It’s been more than 25 years since the Navy officially recognized a ship crew at sea for coming under enemy fire.
Yet the recent attacks from the Red Sea – when an enemy cruise missile came within one minute of impacting a ship – will likely make thousands of sailors eligible for Combat Action Ribbons, a citation the Navy has not bestowed on the crew of a ship in international waters since the Gulf War in 1991.
“If I was on that ship, I would feel like I warranted it,” said a defense official familiar with the preliminary investigation, referring to the first attack on Sunday when two missiles were fired at the afloat forward staging base Ponce. He spoke on condition of anonymity because the incidents remain under review.
The two cruise missile attacks, the first occurring Sunday and the other Wednesday, targeted three U.S. Navy ships, the destroyer Mason and the Ponce and amphibious transport dock San Antonio, according to several defense officials. The high-speed, guided missiles came from Yemen, where Houthis rebels backed by Iran control a large swath of coastline.
“The splash point was within 10 [miles],” the defense official said, referring to the distance from the ships that the cruise missiles reached before crashing into the water.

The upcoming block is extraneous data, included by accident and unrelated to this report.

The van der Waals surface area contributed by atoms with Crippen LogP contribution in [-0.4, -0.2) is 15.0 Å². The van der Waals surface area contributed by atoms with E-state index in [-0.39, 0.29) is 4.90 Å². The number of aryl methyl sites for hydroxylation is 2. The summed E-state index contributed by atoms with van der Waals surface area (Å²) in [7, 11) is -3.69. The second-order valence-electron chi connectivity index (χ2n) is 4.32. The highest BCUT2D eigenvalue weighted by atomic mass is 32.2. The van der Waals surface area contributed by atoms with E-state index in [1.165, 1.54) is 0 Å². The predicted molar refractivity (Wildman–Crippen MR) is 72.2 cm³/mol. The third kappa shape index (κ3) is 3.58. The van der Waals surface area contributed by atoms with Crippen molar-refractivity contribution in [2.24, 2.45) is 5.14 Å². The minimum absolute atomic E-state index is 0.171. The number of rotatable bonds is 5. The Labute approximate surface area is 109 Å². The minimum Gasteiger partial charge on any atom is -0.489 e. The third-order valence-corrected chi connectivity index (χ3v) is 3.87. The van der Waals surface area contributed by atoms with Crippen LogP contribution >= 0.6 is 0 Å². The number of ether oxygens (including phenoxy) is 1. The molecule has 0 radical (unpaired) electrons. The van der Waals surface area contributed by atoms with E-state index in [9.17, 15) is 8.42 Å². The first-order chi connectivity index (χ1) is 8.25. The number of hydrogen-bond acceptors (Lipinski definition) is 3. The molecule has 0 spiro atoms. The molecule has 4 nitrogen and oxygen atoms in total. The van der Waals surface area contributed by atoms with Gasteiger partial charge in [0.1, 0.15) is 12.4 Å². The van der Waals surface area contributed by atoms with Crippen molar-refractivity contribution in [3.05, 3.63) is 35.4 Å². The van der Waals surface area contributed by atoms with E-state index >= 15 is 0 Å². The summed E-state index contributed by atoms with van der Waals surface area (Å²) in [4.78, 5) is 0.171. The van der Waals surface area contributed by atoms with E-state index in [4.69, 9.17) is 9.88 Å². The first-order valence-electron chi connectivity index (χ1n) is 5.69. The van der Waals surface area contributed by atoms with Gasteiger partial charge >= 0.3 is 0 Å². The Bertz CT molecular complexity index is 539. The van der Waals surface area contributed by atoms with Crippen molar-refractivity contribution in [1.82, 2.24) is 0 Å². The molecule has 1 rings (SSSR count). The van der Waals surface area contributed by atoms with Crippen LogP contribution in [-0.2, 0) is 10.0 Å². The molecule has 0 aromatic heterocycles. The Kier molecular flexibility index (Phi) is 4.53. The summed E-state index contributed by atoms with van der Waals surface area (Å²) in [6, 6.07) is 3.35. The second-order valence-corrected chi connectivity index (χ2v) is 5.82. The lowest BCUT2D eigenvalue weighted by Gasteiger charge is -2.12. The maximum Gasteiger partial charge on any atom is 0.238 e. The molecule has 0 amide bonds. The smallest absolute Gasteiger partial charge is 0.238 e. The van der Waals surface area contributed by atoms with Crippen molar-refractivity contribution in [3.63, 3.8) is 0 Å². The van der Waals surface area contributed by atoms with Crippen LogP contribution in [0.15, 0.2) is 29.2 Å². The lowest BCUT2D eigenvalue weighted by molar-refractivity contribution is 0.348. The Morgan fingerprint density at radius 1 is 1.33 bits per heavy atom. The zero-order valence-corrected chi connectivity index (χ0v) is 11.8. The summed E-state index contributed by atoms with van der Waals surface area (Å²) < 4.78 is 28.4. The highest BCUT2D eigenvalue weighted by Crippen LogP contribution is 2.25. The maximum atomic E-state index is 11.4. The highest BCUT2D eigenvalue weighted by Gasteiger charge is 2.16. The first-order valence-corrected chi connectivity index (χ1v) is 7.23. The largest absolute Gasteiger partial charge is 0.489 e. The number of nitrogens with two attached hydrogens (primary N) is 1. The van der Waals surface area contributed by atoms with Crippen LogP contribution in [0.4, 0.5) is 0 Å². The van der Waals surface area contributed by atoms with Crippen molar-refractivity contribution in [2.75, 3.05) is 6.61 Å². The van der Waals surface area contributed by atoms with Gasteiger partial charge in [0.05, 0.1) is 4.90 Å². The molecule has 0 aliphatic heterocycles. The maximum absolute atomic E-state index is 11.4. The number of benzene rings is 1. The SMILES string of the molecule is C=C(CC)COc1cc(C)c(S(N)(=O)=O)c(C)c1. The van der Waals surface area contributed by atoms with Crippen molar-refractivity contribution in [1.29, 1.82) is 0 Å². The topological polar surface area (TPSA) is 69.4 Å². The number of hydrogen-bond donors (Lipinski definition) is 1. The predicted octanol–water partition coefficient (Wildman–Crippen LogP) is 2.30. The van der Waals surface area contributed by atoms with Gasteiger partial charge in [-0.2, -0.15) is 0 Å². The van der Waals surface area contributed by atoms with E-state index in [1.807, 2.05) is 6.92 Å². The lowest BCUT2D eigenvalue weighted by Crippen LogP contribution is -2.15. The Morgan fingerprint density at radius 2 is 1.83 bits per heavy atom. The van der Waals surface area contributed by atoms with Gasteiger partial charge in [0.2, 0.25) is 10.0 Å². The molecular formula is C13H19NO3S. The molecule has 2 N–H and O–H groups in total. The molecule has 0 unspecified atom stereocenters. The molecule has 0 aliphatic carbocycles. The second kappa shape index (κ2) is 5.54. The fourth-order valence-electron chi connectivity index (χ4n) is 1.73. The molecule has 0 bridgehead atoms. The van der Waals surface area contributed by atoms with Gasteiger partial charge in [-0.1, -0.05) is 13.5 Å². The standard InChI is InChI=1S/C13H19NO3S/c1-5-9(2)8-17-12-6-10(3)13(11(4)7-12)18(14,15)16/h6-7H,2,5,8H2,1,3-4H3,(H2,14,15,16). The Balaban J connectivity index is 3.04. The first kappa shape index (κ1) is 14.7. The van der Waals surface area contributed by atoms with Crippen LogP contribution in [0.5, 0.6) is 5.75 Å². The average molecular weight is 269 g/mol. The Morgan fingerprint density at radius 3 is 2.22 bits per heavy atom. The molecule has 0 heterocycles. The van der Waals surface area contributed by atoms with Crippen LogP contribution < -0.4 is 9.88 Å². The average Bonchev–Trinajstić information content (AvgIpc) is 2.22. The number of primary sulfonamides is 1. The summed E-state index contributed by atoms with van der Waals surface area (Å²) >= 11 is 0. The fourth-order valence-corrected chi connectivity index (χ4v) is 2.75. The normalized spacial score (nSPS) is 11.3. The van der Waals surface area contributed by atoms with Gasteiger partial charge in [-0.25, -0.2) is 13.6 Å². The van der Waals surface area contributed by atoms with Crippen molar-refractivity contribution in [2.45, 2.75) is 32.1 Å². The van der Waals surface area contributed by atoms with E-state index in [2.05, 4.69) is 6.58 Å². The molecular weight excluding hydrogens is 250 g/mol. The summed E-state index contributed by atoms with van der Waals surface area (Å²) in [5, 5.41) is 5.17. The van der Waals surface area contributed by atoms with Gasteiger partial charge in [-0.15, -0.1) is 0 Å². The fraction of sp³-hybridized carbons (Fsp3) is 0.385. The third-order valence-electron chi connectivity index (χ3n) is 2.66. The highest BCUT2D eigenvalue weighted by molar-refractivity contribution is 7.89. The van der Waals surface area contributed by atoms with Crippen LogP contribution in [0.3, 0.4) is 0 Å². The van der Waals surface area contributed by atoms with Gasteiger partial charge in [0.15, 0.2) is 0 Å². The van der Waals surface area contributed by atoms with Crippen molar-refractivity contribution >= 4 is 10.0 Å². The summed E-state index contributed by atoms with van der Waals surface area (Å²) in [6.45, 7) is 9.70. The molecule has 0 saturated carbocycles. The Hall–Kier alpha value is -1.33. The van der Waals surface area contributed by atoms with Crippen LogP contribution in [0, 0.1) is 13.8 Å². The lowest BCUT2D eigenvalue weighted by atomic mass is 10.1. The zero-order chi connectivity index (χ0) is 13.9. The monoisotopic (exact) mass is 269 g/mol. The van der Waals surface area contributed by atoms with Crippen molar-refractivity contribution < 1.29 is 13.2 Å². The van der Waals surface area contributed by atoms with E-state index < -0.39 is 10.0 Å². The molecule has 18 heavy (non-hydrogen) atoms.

“So when you’re talking about something traveling at 500 to 600 miles per hour, that is not a lot of time,” the defense official said. It would take about 60 to 80 seconds for a cruise missile at that speed reach a target 10 nautical miles away.
The first attack specifically targeted the Ponce, an official said. The nearby Mason, which was serving as the Ponce's heavily-armed escort, activated its missile defense system and fired interceptor missiles. Neither ship was hit by the incoming missile; it’s unclear if the interceptor missiles destroyed or deflected the cruise missile or whether it struck the water on its own.
The Oct. 12 attack involved a single missile shot that appeared to put both the Mason and the San Antonio at risk.
“It’s not really clear whether they were targeting the Mason or San Antonio. They were very close to each other,” the official said. In response, the Mason again fired up its missile-defense systems and the incoming explosive struck the water and was disabled.
On Thursday, the Norfolk-based destroyer Nitze fired Tomahawk missiles into southern Yemen, where the cruise missile attacks originated. The U.S. rockets destroyed three radar sites in the area controlled by Houthis rebels, who receive support from Iran. The coastal radar systems provided key targeting data to the cruise missiles fired from Houthis-controlled area.
Cruise missiles are designed to slam a high-explosive warhead of roughly 350 pounds into a ship's hull at 600 miles per hour, a substantial blow that will likely kill crewmembers and could render a ship combat ineffective. It's many times more dangerous to a warship than rockets and mortars, which were fired at Navy ship 11 years ago.